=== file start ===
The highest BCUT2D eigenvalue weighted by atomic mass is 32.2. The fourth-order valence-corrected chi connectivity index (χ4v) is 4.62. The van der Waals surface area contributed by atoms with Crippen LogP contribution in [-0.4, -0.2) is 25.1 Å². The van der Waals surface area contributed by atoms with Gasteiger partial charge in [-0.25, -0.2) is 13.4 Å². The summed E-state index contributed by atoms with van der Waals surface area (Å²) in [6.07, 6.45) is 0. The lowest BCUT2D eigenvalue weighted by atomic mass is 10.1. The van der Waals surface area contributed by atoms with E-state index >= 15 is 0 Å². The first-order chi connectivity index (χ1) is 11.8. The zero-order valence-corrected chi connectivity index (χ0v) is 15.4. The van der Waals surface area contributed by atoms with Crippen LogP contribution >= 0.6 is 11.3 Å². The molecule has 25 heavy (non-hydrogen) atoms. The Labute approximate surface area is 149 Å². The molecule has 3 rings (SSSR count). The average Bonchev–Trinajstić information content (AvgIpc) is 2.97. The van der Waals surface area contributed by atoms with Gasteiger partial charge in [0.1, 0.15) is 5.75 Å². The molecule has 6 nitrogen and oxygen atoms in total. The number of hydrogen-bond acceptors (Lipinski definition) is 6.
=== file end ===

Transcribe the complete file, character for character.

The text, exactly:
The highest BCUT2D eigenvalue weighted by atomic mass is 32.2. The fourth-order valence-corrected chi connectivity index (χ4v) is 4.62. The van der Waals surface area contributed by atoms with Crippen LogP contribution in [-0.4, -0.2) is 25.1 Å². The van der Waals surface area contributed by atoms with Gasteiger partial charge in [-0.25, -0.2) is 13.4 Å². The summed E-state index contributed by atoms with van der Waals surface area (Å²) in [6.07, 6.45) is 0. The lowest BCUT2D eigenvalue weighted by atomic mass is 10.1. The van der Waals surface area contributed by atoms with E-state index >= 15 is 0 Å². The first-order chi connectivity index (χ1) is 11.8. The zero-order valence-corrected chi connectivity index (χ0v) is 15.4. The van der Waals surface area contributed by atoms with Crippen LogP contribution >= 0.6 is 11.3 Å². The molecule has 25 heavy (non-hydrogen) atoms. The Labute approximate surface area is 149 Å². The molecule has 3 rings (SSSR count). The average Bonchev–Trinajstić information content (AvgIpc) is 2.97. The van der Waals surface area contributed by atoms with Gasteiger partial charge in [0.1, 0.15) is 5.75 Å². The molecule has 6 nitrogen and oxygen atoms in total. The number of hydrogen-bond acceptors (Lipinski definition) is 6.